Kentucky Has Once Again Become The Heart Of American Hemp. Will More U.S. States Follow Suit?
Kentucky was once known for its hemp cultivation. Recently, it has claimed its place again. On the Ministry of Hemp Podcast, the host, Matt Baum, talks to Jim Higdon, an author, historian, journalist and owner of Cornbread Hemp. Some good news is here for the hemp cultivators from the USDA – hemp producers will no longer need to use a lab registered with the DEA to conduct the test for THC levels. When hemp made a comeback a few years ago, it felt as if it has no history. Higdon says hemp has a rich and useful history, even in Kentucky itself. He partnered with his cousin to create a brand and they have a working relationship with the Kentucky Organic Hemp Cooperative.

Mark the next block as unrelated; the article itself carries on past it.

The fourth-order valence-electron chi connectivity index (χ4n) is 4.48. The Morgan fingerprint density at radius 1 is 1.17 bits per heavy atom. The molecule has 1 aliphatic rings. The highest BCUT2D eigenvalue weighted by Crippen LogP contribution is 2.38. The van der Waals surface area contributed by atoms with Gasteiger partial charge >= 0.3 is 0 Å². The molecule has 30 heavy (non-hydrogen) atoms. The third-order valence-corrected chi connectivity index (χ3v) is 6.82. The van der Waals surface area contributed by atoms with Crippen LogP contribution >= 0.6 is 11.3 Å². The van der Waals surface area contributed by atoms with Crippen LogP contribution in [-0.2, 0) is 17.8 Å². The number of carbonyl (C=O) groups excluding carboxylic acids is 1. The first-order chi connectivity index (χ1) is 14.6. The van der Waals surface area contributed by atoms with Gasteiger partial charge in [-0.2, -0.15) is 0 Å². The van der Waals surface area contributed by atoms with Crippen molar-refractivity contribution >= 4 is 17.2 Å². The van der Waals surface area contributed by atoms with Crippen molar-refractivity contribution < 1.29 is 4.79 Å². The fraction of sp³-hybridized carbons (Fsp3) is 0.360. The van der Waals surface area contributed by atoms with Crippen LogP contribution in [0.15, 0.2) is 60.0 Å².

Kentucky’s last hemp crop grew in 1937, after which it became illegal to cultivate hemp. With alcohol becoming legal around that time, Higdon believes the authorities wanted to make something illegal and marijuana was next on the list. Sometime later, Hemp for Victory was established, a program where farmers were told to start growing hemp to help with the war efforts. Higdon believes that, in the future, Kentucky could become a boutique flower market. With regards to medical marijuana, it has passed the house, and many consider it due to Kentucky’s history of close association with the plant. He also says,
“We have to elect people who are knowledgeable and competent enough and brave enough to stand up for people who don’t want it fixed. There’s a number of ways to fix it.”
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